Figure 7.18 presents the profitability of each joint product for the month using the physical quantities method assuming Grade A lumber sells for $0.40 per board foot and Grade B lumber sells for $0.30 per board foot.

    Figure 7.18.png

    Figure 7.18 - Joint Product Profitability for Oregon Lumber Company: Physical Quantities Method

    a $240,000 = $0.40 per board foot × 600,000 Grade A board feet.

    b $60,000 = $0.30 per board foot × 200,000 Grade B board feet.

    c $187,500 = $250,000 joint costs × (600,000 Grade A board feet ÷ 800,000 total board feet).

    d $62,500 = $250,000 joint costs × (200,000 Grade B board feet ÷ 800,000 total board feet).

    Although Grade B lumber appears to be unprofitable, elimination of Grade B lumber sales would not increase overall profit for Oregon Lumber. Grade B lumber contributes $60,000 to covering joint costs. Thus elimination of Grade B lumber sales would result in a decrease in overall profit of $60,000. The $62,500 in joint cost allocated to Grade B lumber would simply be reallocated to Grade A lumber.

    The Sales Value Method

    Question: A different approach to allocating joint costs to joint products is the sales value method18, which allocates joint costs based on the relative sales value of each product at the split-off point. How would Oregon Lumber allocate joint production costs using this method?

    Answer:

    Because sales revenue totals $240,000 for Grade A lumber and $60,000 for Grade B lumber, 80 percent of the joint costs are allocated to Grade A lumber (80 percent = $240,000 Grade A revenue ÷ $300,000 total revenue), and 20 percent of the joint costs are allocated to Grade B lumber:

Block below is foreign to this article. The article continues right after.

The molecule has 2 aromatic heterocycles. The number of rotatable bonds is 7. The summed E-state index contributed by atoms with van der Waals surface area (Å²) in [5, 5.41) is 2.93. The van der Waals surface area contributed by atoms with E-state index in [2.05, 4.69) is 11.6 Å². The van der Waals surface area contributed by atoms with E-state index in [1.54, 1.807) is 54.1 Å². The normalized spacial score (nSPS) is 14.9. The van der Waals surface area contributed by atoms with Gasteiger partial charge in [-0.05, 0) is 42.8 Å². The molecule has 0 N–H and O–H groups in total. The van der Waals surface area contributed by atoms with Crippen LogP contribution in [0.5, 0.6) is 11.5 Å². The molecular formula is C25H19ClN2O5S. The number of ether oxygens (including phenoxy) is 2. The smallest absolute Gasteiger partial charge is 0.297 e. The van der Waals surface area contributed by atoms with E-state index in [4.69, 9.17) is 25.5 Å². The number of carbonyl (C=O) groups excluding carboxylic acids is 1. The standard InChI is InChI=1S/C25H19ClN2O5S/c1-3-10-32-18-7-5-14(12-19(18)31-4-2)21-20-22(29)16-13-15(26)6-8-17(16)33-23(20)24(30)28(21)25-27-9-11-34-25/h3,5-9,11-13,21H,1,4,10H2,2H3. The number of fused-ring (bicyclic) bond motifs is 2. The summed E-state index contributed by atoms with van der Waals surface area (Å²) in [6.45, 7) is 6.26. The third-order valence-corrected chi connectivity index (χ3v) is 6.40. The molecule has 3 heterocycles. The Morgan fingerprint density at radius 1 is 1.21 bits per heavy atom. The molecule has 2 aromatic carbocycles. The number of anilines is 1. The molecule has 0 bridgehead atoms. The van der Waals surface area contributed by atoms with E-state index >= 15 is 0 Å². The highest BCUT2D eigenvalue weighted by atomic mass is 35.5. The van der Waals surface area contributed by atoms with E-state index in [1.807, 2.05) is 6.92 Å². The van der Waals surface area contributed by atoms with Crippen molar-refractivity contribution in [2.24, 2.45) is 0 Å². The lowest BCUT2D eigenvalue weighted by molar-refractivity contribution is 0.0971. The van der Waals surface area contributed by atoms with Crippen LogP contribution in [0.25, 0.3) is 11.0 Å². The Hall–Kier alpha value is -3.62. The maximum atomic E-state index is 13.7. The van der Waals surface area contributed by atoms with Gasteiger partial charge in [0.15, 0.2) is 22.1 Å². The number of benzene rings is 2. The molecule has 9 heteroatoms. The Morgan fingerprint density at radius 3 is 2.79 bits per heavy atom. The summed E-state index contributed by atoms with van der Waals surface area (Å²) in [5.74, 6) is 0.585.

Grade A allocation:

    $$ \$ 200,000\; \text{allocation} = \$ 250,000\; \text{joint costs} \times (\$ 240,000\; \text{Grade A sales value} \div \$ 300,000\; \text{total sales value})$$

    Grade B allocation:

    $$ \$ 50,000\; \text{allocation} = \$ 250,000\; \text{joint costs} \times (\$ 60,000\; \text{Grade B sales value} \div \$ 300,000\; \text{total sales value})$$

    Figure 7.19 presents the profitability of each joint product for the month using the sales value method, again assuming Grade A lumber sells for $0.40 per board foot, and Grade B lumber sells for $0.30 per board foot.

    Figure 7.19.png

    Figure 7.19 - Joint Product Profitability for Oregon Lumber Company: Sales

    a $240,000 = $0.40 per board foot × 600,000 Grade A board feet.

    b $60,000 = $0.30 per board foot × 200,000 Grade B board feet.

    c $200,000 = $250,000 joint costs × ($240,000 Grade A sales value ÷ $300,000 total sales value).

    d $50,000 = $250,000 joint costs × ($60,000 Grade B sales value ÷ $300,000 total sales value).